The Worst Witch:
**** 4 Stars
I have to confess my interest in this show arises from the fact that I was at school with Jill Murphy – she was in the year above me and her art work was instantly recognisable when I first saw her novels about The Worst Witch in which the clumsy Mildred Hubble is constantly being told that she is useless, ‘the worst’, and yet manages both to remain kind and somehow always save the day. Jill makes it very plain that the characters and incidents in her books are based on the staff and students of our school – and when I watched this play, I was reminded most forcibly of some of the dear nuns’ [and the pupils’] less than Christian behaviour – though I have to add that no-one flew on broomsticks and the only potions mixed were ones in chemistry class…
Welcome to the world of Miss Cackle’s Academy for Witches – as the banner above the stage told us, it encapsulates “fifteen centuries of witching tradition”, while the display boards each side of the stage featured praise from alumni through the ages. Some of the students are putting on a play for us, and we see backstage – it’s the usual shambles with people rushing everywhere: there’s always the irritatingly patronising one, and the one in total panic, and even the staff aren’t immune.
In the play-within-a -play we watch as clumsy Mildred Hubble finds herself among the new girls waiting to be transported to the Academy: how has she managed to bypass the protective spells that usual mean only witches can see each other? No-one knows, but Mildred can’t be left to make her way to the ‘normal’ school she was trying to reach: she must go to the Academy and there have her memory wiped despite her protests that she wouldn’t tell anyone.
When she talks to the headmistress, however, she is surprised to be admitted to the school – Miss Cackle telling her that only a witch would be able to see through the protective spells – and even more surprised to discover, when the girls are sorted into houses, that there is no evil house – “that would be very silly”. The headmistress seems rather mild and a little woolly, but her assistant Miss Hardbroom is not: overtones of Severus Snape creep into her introduction to the potions class, and I was instantly reminded of the tartars we had in our school – the only things missing from her severe black floor-length costume were the nun’s wimple and veil: the belittling sarcasm was there in spades…
The first act progressed with some catchy songs – unfortunately the words were both complex and largely inaudible – and a lot of complex choreography as the new girls wove their way through the Academy’s timetable. Mildred was always in the wrong place at the wrong time, and only the interventions of her best friend Maud kept her from even greater disasters. Snotty, superior, obnoxiously precocious Ethel lost no opportunity to insult Mildred and put her down – “you’re about as magical as a cheese sandwich” – and constantly tried to get Mildred into trouble, especially when Enid Nightshade, descendent of an even more prestigious magical family than Ethel’s came to join their class. Enid instantly saw through Ethel’s motives and chose to be friends with Mildred – but wittingly or not involved Mildred in even more trouble than before.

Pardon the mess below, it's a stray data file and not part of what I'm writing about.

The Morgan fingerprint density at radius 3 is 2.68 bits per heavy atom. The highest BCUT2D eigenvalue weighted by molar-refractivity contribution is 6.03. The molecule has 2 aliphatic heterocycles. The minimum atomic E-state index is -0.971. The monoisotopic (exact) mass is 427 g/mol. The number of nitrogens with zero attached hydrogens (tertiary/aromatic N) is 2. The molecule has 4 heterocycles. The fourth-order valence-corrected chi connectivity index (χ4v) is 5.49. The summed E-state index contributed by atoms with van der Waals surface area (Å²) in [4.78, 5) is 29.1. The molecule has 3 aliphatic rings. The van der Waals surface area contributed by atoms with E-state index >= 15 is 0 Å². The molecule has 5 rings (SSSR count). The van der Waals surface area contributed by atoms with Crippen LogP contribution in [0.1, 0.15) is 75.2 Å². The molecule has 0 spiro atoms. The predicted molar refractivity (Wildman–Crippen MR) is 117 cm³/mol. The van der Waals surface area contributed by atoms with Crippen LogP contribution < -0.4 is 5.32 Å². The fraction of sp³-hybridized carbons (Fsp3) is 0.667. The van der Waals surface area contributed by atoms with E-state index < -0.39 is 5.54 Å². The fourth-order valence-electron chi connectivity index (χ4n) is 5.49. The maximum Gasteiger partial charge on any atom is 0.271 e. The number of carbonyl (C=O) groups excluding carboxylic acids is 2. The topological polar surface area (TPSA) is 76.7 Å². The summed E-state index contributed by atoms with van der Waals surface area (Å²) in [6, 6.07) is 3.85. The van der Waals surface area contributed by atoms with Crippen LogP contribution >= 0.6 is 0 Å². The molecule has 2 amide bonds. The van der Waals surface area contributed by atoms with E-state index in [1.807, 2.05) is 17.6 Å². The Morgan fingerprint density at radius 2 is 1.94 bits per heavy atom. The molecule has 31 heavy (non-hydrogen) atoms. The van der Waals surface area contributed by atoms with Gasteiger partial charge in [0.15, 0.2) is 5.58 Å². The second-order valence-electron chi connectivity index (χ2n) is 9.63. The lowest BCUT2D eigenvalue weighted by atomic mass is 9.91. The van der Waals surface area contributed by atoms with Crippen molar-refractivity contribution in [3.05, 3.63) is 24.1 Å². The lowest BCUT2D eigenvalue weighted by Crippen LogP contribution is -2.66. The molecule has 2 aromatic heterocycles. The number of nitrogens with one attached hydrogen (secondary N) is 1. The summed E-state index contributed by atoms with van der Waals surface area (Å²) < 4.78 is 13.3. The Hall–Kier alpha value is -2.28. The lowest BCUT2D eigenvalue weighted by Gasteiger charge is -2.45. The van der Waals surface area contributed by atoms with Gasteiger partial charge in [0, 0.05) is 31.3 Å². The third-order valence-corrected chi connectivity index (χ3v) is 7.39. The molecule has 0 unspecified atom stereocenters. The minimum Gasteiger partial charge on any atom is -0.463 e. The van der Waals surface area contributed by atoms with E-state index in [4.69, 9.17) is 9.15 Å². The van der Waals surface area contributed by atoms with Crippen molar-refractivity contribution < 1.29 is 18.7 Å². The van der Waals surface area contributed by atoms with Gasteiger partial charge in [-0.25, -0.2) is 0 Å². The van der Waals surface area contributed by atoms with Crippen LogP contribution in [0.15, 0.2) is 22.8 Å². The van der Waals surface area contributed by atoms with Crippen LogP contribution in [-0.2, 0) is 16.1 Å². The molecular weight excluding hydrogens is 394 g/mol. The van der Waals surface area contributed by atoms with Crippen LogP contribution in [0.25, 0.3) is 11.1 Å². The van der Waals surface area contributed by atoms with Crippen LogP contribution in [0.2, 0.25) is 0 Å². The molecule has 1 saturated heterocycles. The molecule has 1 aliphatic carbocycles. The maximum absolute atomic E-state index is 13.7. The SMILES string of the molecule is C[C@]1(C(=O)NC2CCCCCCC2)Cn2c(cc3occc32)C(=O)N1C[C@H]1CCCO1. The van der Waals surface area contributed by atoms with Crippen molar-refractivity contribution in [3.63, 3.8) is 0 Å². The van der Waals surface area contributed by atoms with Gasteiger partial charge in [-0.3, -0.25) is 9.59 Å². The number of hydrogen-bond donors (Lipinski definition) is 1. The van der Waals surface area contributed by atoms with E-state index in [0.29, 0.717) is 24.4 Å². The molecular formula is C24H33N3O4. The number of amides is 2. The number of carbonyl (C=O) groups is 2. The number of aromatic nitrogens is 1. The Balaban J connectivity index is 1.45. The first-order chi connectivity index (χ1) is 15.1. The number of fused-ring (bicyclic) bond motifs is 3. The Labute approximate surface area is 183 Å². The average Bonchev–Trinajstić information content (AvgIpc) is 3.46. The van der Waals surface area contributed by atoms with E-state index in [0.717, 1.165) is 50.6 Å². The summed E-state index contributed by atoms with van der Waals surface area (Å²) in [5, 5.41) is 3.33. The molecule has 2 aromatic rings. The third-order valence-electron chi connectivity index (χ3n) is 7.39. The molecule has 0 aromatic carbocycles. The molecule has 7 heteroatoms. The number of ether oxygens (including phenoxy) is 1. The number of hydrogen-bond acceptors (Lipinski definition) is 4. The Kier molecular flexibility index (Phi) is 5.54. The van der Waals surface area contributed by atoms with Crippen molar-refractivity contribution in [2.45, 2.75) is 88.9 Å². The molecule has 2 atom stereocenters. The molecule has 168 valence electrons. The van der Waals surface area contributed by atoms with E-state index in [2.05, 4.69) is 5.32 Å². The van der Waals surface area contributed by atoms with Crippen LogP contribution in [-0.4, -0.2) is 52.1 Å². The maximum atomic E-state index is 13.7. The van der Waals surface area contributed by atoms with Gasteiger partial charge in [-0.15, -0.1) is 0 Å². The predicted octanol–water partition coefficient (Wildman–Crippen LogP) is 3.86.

But of course there was more to the show than the goings-on of first-year students at a magical school. In the first act Miss Cackle freely confessed to having in Evil Twin – Agatha, complete with spine-chilling scream every time she is mentioned – and in act two Mildred, so unhappy that she was running away from school, overheard Evil Agatha’s plot to take over the school [and then the world]. Fired with the noble urge to Save The Day she went back to the school – but would good prevail, or would sparkly red and gold Evil triumph???
It’s a simple tale, well told, and the audience loved it, joining in enthusiastically when asked to help, and booing and hissing the baddies’ machinations. The magical effects weren’t as elaborate or jaw-dropping as in The Cursed Child, but were nonetheless effective and at one point most impressive [how do you fit a child into a suitcase??]. The three-piece band played lustily, except when silenced by Evil Agatha, and the singing, especially in the a capella numbers, most impressive. The best thing of all for me was the way they made sure no cats were harmed in the making of the show by using simple, and simply adorable, sock puppets. Danielle Bird was a very impressively clumsy Mildred, and Rosie Abraham an exceedingly irritatingly snotty and sanctimonious Ethel. Consuela Rolle’s rebellious Enid was a fireball of energy with an incredible singing voice while Rebecca Killick’s loyal Maud showed unexpected talent on a trapeze, given her dim-but-willing-and-friendly exterior. Rachel Heaton’s tall and supercilious Miss Hardbroom made me long to find a way to bring her down a peg or several, while Polly Lister simply had a ball morphing from woolly Miss Cackle into Evil Agatha and going headlong for world domination, a lot less subtly than Grindelwald but with an equal disdain for the fate of anyone who got in her way.
The house was disappointingly small, but extremely enthusiastic: I hope numbers will improve as the week goes on. This is a delightful show which champions the underdog and gives a very clear message that you don’t have to be from a privileged background to make a difference in the world, and that kindness and looking for the good in people, even those you don’t like, is far better than sneering at and putting down those we see as different from ourselves.
The Worst Witch, King’s Theatre, Edinburgh, run ends 12 May, then UK Tour continues for tickets go to: https://www.capitaltheatres.com/whats-on/theworstwitch